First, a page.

The Oxford English Prize Essays: A New Edition Brought Down to the Present Time, Volume 5

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D.A. Talboys, 1836 - 1590 pages
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Page 262 - And missing thee, I walk unseen On the dry smooth-shaven green. To behold the wandering moon, Riding near her highest noon. Like one that had been led astray Through the heaven's wide pathless way, And oft, as if her head she bowed, Stooping through a fleecy cloud.
Page 261 - Lead in swift round the months and years. The sounds and seas, with all their finny drove, Now to the moon in wavering morrice move ; And, on the tawny sands and shelves, Trip the pert fairies and the dapper elves.
Page 17 - Him with her loved society; that now, As with new wine intoxicated both, They swim in mirth, and fancy that they feel Divinity within them breeding wings, Wherewith to scorn the earth...
Page 23 - And hence one master passion in the breast. Like Aaron's serpent, swallows up the rest.
Page 287 - For the two ways of contemplation are not unlike the two ways of action, commonly spoken of by the ancients ; the one plain and smooth in the beginning, and in the end impassable ; the other rough and troublesome in the entrance, but after a while fair and even...
Page 20 - Caecum agit, insanum Chrysippi porticus et grex Autumat. Haec populos, haec magnos formula reges 45 Excepto sapiente tenet. Nunc accipe, quare Desipiant omnes aeque ac tu, .qui tibi nomen Insano posuere. Velut silvis, ubi passim Palantes error certo de tramite pellit, • Ille sinistrorsum , hie dextrorsum abit, unus utrique 50 Error, sed variis illudit partibus, hoc te Crede modo insanum, nihilo ut sapientior ille, Qui te deridet, caudam trahat.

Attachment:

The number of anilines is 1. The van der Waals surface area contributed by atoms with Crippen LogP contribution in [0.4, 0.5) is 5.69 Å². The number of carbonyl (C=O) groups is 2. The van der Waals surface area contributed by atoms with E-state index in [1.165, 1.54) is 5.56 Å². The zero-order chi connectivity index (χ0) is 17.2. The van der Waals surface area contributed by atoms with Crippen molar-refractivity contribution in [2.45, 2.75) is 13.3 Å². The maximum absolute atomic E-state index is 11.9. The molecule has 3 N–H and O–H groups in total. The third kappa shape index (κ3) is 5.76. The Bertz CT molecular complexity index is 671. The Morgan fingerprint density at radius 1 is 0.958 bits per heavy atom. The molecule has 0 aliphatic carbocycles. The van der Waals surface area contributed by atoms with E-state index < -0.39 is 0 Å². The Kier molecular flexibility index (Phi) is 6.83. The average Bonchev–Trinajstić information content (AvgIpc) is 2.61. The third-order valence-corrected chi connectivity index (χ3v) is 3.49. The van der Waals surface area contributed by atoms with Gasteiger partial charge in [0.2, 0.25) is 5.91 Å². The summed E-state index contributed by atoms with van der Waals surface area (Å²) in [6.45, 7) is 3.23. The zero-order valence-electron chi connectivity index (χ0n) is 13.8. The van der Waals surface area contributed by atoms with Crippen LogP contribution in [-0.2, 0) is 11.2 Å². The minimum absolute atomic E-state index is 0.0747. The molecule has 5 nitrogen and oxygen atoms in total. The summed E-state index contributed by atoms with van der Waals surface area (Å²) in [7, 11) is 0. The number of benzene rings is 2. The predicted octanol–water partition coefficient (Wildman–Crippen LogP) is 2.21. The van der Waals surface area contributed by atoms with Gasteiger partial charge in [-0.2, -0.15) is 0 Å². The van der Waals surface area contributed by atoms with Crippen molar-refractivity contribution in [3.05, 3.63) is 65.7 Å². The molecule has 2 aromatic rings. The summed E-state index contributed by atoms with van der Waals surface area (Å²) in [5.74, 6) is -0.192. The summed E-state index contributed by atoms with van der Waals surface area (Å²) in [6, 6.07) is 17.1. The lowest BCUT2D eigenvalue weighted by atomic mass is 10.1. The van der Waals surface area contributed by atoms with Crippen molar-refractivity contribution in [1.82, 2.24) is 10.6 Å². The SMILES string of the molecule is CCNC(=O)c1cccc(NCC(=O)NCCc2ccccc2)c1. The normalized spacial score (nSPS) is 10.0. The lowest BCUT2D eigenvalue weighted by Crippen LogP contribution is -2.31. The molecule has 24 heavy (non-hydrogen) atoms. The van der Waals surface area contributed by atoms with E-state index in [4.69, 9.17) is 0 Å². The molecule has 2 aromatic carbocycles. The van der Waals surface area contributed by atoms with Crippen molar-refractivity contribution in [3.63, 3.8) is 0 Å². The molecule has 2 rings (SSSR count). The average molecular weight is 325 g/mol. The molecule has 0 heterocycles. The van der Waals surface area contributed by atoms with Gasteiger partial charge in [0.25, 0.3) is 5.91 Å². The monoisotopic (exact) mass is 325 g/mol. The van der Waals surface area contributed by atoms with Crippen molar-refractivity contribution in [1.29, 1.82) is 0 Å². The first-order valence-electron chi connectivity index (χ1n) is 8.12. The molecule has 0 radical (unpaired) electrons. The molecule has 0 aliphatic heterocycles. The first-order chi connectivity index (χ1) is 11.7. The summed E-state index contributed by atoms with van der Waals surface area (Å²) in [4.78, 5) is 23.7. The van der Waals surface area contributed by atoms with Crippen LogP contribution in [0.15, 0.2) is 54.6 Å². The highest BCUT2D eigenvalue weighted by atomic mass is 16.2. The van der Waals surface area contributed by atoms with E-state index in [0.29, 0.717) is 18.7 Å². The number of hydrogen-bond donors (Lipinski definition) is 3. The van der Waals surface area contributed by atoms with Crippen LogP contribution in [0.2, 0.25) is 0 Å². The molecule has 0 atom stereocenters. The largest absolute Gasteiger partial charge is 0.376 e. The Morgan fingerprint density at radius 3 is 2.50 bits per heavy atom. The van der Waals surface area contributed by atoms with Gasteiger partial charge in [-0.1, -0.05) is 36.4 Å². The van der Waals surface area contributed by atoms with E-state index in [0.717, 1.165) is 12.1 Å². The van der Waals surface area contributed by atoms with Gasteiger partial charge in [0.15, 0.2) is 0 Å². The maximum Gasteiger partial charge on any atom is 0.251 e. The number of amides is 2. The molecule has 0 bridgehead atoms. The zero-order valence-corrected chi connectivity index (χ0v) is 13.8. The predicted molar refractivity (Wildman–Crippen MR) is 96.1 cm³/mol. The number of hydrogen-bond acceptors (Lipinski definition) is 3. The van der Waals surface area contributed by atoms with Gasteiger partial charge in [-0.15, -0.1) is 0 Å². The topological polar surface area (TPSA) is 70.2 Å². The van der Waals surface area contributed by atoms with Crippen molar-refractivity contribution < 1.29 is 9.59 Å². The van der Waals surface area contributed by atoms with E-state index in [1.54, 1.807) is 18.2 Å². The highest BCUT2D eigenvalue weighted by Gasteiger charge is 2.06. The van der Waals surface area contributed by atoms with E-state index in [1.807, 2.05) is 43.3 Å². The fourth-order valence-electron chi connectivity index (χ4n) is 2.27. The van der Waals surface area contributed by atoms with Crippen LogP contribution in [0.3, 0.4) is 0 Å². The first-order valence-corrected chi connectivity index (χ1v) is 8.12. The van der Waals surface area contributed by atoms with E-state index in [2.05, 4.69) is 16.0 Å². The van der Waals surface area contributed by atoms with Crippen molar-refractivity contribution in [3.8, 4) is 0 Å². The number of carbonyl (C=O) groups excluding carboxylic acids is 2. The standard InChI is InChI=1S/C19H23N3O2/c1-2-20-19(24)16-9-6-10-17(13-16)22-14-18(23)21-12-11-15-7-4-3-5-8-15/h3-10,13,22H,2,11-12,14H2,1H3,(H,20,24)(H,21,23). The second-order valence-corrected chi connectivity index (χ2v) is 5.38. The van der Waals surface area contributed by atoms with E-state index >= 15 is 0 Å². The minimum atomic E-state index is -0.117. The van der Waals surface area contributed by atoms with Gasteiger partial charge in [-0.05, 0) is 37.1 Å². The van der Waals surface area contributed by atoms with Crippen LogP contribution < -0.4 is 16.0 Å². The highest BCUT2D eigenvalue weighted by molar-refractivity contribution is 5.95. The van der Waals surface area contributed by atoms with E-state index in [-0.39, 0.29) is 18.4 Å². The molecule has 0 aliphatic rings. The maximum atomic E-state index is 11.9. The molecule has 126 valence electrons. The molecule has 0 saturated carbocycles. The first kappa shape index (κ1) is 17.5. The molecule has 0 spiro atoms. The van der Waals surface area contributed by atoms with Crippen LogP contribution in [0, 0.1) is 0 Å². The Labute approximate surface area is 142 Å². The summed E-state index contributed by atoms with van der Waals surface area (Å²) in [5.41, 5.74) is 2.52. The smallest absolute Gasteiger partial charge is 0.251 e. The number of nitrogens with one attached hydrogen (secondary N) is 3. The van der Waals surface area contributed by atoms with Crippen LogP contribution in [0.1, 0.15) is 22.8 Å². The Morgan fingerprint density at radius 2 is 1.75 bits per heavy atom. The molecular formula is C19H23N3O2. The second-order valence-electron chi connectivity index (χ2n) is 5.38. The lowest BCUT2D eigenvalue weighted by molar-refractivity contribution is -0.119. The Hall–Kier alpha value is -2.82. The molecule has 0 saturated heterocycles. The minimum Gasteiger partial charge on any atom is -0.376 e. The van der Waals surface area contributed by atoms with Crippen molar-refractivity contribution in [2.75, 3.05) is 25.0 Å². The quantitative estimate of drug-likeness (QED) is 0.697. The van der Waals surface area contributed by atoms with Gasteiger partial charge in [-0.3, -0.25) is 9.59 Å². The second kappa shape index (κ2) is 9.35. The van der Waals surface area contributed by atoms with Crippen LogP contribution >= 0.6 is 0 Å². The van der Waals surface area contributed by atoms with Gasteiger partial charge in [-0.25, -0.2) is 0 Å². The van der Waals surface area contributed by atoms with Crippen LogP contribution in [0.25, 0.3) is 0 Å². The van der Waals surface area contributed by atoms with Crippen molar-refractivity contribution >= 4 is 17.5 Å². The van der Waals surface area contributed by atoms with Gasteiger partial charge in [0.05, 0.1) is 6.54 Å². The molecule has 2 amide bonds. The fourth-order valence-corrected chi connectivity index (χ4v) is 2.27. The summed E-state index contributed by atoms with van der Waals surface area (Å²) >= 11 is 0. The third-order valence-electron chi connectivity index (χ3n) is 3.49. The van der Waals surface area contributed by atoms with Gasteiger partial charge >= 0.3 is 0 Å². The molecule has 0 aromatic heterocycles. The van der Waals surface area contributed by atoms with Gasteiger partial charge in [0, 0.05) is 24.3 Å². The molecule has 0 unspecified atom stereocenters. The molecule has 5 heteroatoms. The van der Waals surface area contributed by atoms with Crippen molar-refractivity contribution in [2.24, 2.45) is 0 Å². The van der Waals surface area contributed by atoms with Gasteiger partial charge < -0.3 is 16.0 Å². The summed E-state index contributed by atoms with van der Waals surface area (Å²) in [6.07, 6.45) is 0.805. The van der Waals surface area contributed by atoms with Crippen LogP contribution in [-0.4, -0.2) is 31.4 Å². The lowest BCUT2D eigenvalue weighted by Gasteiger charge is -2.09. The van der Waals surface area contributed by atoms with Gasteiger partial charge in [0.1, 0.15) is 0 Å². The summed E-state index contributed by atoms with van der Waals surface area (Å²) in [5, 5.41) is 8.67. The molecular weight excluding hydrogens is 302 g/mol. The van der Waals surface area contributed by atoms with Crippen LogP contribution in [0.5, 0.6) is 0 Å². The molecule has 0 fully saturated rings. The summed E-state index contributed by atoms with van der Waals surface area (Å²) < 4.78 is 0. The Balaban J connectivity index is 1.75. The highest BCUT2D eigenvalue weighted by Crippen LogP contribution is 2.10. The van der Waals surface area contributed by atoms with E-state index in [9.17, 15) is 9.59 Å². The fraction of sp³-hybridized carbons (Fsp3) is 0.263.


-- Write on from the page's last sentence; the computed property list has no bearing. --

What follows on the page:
Page 36 - So it is in contemplation ; if a man will begin with certainties, he shall end in doubts ; but if he will be content to begin with doubts, he shall end in certainties.
Page 234 - Quid tam temerarium tamque indignum sapientis gravitate atque constantia, quam aut falsum sentire, aut quod non satis explorate: perceptum sit, et cognitum, sine ulla dubitatione defendere ?—Cic.
Page 94 - Nempe inter varias nutritur silva columnas, Laudaturque domus, longos quae prospicit agros. Naturam expellas furca, tamen usque recurret, Et mala perrumpet furtim fastidia victrix.
Page 39 - ... examining the power and nature of words, as they are the footsteps and prints of reason : which kind of analogy between words and reason is handled sparsim...

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